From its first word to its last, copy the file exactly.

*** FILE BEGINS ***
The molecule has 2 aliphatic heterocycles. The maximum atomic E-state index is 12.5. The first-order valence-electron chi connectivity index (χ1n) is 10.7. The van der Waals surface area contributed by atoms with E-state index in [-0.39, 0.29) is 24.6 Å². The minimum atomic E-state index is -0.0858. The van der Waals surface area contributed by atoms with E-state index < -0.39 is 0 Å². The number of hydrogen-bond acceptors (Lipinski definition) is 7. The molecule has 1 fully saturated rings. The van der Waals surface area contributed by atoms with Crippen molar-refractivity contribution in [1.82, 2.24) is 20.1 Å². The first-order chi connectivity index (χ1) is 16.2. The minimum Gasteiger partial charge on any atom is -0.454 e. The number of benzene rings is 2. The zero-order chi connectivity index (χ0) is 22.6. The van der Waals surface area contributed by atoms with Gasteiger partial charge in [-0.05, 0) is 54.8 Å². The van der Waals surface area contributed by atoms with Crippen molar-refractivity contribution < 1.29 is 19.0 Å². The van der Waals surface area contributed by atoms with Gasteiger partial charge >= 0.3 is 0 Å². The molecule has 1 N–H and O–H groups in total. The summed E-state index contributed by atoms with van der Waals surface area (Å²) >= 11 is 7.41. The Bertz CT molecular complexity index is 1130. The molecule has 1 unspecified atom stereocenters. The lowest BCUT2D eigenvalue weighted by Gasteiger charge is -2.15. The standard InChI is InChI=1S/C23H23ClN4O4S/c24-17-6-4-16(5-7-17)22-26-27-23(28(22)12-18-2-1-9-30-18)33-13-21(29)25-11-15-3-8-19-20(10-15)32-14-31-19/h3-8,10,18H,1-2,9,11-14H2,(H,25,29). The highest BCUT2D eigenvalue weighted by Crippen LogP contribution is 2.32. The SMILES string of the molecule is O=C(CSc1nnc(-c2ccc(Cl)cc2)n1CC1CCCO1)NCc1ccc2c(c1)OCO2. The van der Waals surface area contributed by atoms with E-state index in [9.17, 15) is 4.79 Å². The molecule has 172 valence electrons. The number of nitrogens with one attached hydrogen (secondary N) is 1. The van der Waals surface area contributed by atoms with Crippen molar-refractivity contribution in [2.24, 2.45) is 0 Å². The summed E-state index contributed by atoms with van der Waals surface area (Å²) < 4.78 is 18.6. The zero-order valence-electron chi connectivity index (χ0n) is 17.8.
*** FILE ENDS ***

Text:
The molecule has 2 aliphatic heterocycles. The maximum atomic E-state index is 12.5. The first-order valence-electron chi connectivity index (χ1n) is 10.7. The van der Waals surface area contributed by atoms with E-state index in [-0.39, 0.29) is 24.6 Å². The minimum atomic E-state index is -0.0858. The van der Waals surface area contributed by atoms with E-state index < -0.39 is 0 Å². The number of hydrogen-bond acceptors (Lipinski definition) is 7. The molecule has 1 fully saturated rings. The van der Waals surface area contributed by atoms with Crippen molar-refractivity contribution in [1.82, 2.24) is 20.1 Å². The first-order chi connectivity index (χ1) is 16.2. The minimum Gasteiger partial charge on any atom is -0.454 e. The number of benzene rings is 2. The zero-order chi connectivity index (χ0) is 22.6. The van der Waals surface area contributed by atoms with Gasteiger partial charge in [-0.05, 0) is 54.8 Å². The van der Waals surface area contributed by atoms with Crippen molar-refractivity contribution < 1.29 is 19.0 Å². The van der Waals surface area contributed by atoms with Gasteiger partial charge >= 0.3 is 0 Å². The molecule has 1 N–H and O–H groups in total. The summed E-state index contributed by atoms with van der Waals surface area (Å²) >= 11 is 7.41. The Bertz CT molecular complexity index is 1130. The molecule has 1 unspecified atom stereocenters. The lowest BCUT2D eigenvalue weighted by Gasteiger charge is -2.15. The standard InChI is InChI=1S/C23H23ClN4O4S/c24-17-6-4-16(5-7-17)22-26-27-23(28(22)12-18-2-1-9-30-18)33-13-21(29)25-11-15-3-8-19-20(10-15)32-14-31-19/h3-8,10,18H,1-2,9,11-14H2,(H,25,29). The highest BCUT2D eigenvalue weighted by Crippen LogP contribution is 2.32. The SMILES string of the molecule is O=C(CSc1nnc(-c2ccc(Cl)cc2)n1CC1CCCO1)NCc1ccc2c(c1)OCO2. The van der Waals surface area contributed by atoms with E-state index in [9.17, 15) is 4.79 Å². The molecule has 172 valence electrons. The number of nitrogens with one attached hydrogen (secondary N) is 1. The van der Waals surface area contributed by atoms with Crippen molar-refractivity contribution in [2.24, 2.45) is 0 Å². The summed E-state index contributed by atoms with van der Waals surface area (Å²) < 4.78 is 18.6. The zero-order valence-electron chi connectivity index (χ0n) is 17.8.